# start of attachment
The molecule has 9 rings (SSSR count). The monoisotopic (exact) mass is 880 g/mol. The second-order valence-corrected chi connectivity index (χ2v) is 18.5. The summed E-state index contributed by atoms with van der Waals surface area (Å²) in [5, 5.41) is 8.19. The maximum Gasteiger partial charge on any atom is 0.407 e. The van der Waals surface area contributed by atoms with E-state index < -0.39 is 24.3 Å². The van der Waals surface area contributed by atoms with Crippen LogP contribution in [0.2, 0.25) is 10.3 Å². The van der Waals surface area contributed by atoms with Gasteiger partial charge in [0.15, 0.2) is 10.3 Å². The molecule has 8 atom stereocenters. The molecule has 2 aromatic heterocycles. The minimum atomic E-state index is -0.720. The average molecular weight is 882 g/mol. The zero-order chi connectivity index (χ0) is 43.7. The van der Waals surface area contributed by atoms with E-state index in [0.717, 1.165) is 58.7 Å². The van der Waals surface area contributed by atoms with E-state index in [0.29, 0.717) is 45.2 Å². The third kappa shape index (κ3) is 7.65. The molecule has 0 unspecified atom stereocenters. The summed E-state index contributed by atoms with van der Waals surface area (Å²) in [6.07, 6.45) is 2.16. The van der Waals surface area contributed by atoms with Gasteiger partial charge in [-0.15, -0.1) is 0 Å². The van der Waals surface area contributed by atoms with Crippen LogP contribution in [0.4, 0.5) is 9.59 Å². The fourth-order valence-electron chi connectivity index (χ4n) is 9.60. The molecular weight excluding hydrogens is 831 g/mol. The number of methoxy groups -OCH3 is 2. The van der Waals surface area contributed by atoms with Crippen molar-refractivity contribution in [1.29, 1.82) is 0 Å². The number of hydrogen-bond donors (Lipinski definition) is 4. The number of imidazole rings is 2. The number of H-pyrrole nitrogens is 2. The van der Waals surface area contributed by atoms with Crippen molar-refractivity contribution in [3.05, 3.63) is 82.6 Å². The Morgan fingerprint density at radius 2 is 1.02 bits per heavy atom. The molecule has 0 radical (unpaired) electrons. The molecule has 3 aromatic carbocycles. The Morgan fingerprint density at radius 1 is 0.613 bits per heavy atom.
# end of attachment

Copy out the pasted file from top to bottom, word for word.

The molecule has 9 rings (SSSR count). The monoisotopic (exact) mass is 880 g/mol. The second-order valence-corrected chi connectivity index (χ2v) is 18.5. The summed E-state index contributed by atoms with van der Waals surface area (Å²) in [5, 5.41) is 8.19. The maximum Gasteiger partial charge on any atom is 0.407 e. The van der Waals surface area contributed by atoms with E-state index < -0.39 is 24.3 Å². The van der Waals surface area contributed by atoms with Crippen LogP contribution in [0.2, 0.25) is 10.3 Å². The van der Waals surface area contributed by atoms with Gasteiger partial charge in [0.15, 0.2) is 10.3 Å². The molecule has 8 atom stereocenters. The molecule has 2 aromatic heterocycles. The minimum atomic E-state index is -0.720. The average molecular weight is 882 g/mol. The zero-order chi connectivity index (χ0) is 43.7. The van der Waals surface area contributed by atoms with E-state index in [0.717, 1.165) is 58.7 Å². The van der Waals surface area contributed by atoms with E-state index in [0.29, 0.717) is 45.2 Å². The third kappa shape index (κ3) is 7.65. The molecule has 0 unspecified atom stereocenters. The summed E-state index contributed by atoms with van der Waals surface area (Å²) in [6.07, 6.45) is 2.16. The van der Waals surface area contributed by atoms with Gasteiger partial charge in [-0.15, -0.1) is 0 Å². The van der Waals surface area contributed by atoms with Crippen LogP contribution in [0.4, 0.5) is 9.59 Å². The fourth-order valence-electron chi connectivity index (χ4n) is 9.60. The molecular weight excluding hydrogens is 831 g/mol. The number of methoxy groups -OCH3 is 2. The van der Waals surface area contributed by atoms with Crippen molar-refractivity contribution in [1.29, 1.82) is 0 Å². The number of hydrogen-bond donors (Lipinski definition) is 4. The number of imidazole rings is 2. The number of H-pyrrole nitrogens is 2. The van der Waals surface area contributed by atoms with Crippen molar-refractivity contribution in [3.05, 3.63) is 82.6 Å². The Morgan fingerprint density at radius 2 is 1.02 bits per heavy atom. The molecule has 0 radical (unpaired) electrons. The molecule has 3 aromatic carbocycles. The Morgan fingerprint density at radius 1 is 0.613 bits per heavy atom.